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Leading Law Group Withdraws Model Death Penalty Laws Because System is Unfixable
The Council of the American Law Institute (ALI) recently voted to withdraw a section of its Model Penal Code concerned with capital punishment because of the "current intractable institutional and structural obstacles to ensuring a minimally adequate system for administering capital punishment." The Council based its decision on a study it commissioned to look into the practice of the death penalty since the recommendations were made in the Model Penal Code. The recommendations for how to make the death penalty less arbitrary had been adopted in 1962 and were cited by the U.S. Supreme Court in its 1976 opinion allowing a reformed death penalty to be reinstated. Section §210.6 of the Code defines cases appropriate for capital punishment, aggravating and mitigating circumstances, and special sentencing procedures, and was intended to meet significant concerns regarding the practice. This move essentially withdraws ALI from any attempt to fashion an acceptable death penalty because the system has proven to be unworkable.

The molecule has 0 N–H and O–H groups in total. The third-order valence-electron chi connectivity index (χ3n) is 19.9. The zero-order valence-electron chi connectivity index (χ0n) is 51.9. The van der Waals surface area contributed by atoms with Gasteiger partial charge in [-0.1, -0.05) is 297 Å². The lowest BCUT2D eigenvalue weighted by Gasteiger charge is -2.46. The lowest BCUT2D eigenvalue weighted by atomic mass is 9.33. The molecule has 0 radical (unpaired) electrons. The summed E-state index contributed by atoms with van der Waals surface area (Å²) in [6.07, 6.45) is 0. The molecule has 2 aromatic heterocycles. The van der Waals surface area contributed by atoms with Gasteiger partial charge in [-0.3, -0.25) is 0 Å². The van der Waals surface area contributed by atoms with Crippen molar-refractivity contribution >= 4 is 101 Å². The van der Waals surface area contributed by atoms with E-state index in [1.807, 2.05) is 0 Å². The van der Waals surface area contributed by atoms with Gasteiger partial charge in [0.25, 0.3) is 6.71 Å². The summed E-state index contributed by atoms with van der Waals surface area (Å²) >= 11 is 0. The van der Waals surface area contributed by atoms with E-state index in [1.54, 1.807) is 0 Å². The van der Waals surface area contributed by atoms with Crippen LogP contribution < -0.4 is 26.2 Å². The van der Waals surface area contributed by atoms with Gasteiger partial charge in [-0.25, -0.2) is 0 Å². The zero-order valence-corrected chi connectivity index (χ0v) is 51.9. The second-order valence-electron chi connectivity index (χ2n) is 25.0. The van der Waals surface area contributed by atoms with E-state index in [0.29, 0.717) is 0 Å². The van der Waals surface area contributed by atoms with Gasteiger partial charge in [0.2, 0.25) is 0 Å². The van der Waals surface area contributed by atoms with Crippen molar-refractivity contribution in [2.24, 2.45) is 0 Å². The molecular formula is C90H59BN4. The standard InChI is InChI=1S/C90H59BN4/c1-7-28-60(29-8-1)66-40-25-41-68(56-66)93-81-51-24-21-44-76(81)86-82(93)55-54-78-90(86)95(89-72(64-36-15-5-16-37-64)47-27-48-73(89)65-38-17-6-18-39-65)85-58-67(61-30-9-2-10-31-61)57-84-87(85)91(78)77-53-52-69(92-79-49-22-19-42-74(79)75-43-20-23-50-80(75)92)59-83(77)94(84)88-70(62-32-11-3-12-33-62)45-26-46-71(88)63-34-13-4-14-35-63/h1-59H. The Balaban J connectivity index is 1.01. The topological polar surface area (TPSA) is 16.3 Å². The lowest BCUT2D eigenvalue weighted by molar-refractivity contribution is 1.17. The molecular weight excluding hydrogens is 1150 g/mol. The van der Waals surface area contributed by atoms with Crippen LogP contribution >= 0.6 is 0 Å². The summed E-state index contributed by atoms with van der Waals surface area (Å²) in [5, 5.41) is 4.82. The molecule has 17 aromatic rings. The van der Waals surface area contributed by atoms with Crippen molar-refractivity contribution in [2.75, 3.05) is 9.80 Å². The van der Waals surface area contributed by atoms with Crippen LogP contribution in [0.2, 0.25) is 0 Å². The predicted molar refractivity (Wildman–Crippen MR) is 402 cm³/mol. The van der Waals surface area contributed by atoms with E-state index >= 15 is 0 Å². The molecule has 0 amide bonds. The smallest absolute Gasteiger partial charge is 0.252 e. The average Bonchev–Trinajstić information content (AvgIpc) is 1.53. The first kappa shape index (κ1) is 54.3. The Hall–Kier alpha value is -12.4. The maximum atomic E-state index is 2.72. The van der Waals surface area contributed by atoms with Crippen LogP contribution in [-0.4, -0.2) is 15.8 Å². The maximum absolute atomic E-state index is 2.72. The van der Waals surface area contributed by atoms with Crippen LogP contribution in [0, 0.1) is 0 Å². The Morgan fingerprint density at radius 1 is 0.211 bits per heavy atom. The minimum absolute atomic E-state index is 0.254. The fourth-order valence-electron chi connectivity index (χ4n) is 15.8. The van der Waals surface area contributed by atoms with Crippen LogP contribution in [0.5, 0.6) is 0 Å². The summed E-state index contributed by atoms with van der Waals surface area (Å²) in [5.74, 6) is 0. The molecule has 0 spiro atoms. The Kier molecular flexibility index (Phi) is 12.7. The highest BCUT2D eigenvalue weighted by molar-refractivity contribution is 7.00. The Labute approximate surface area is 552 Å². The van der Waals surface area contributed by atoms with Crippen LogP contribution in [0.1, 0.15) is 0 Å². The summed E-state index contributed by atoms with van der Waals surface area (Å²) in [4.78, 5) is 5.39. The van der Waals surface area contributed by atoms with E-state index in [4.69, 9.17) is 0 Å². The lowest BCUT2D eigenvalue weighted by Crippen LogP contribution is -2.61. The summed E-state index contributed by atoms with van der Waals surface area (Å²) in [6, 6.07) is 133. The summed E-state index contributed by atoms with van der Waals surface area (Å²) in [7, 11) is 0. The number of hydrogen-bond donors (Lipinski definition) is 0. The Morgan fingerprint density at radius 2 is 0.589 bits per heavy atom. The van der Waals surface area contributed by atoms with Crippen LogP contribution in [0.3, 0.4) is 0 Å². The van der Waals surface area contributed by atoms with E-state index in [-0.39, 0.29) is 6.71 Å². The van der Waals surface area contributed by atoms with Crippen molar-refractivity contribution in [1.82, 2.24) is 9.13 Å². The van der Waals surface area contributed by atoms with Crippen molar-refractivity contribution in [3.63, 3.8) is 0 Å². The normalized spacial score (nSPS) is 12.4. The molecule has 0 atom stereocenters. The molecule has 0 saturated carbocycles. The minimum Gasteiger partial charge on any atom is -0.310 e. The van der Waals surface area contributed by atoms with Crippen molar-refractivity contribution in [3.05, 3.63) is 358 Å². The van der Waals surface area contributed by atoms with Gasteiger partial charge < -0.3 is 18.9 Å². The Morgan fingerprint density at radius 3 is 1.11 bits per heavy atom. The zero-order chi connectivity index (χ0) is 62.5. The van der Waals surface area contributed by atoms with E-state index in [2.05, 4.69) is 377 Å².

The study requested by ALI was prepared by Carol and Jordan Steiker, and it concluded:
The foregoing review of the unsuccessful efforts to constitutionally regulate the
death penalty, the difficulties that continue to undermine its administration, and the
structural and institutional obstacles to curing those ills forms the basis of our
recommendation to the Institute. The longstanding recognition of these underlying
defects in the capital justice process, the inability of extensive constitutional regulation to
redress those defects, and the immense structural barriers to meaningful improvement all
counsel strongly against the Institute’s undertaking a law reform project on capital
punishment, either in the form of a new draft of § 210.6 or a more extensive set of
proposals. Rather, these conditions strongly suggest that the Institute recognize that the
preconditions for an adequately administered regime of capital punishment do not
currently exist and cannot reasonably be expected to be achieved.
The Council to the Membership of ALI voted against taking a stance on capital punishment, but also voted against undertaking a project to revise or replace section 210.6, while voting in favor of withdrawing the death penalty section from the Model Penal Code.
According to the report submitted by the Council to the Members of the ALI, “Unless we are confident we can recommend procedures that would meet the most important of the concerns, the Institute should not play a further role in legitimating capital punishment, no matter how unintentionally, by retaining the section in the Model Penal Code."
(Report of the Council to the Membership of The American Law Institute On the Matter of the Death Penalty, April 15, 2009 (contains the Steiker study); Annual Meeting, May 19, 2009; final Council vote, Oct. 23, 2009; correspondence from Eric Freedman). To see current death penalty statutes by state, see Crimes Punishable by the Death Penalty. See also Law Review and Journal Articles.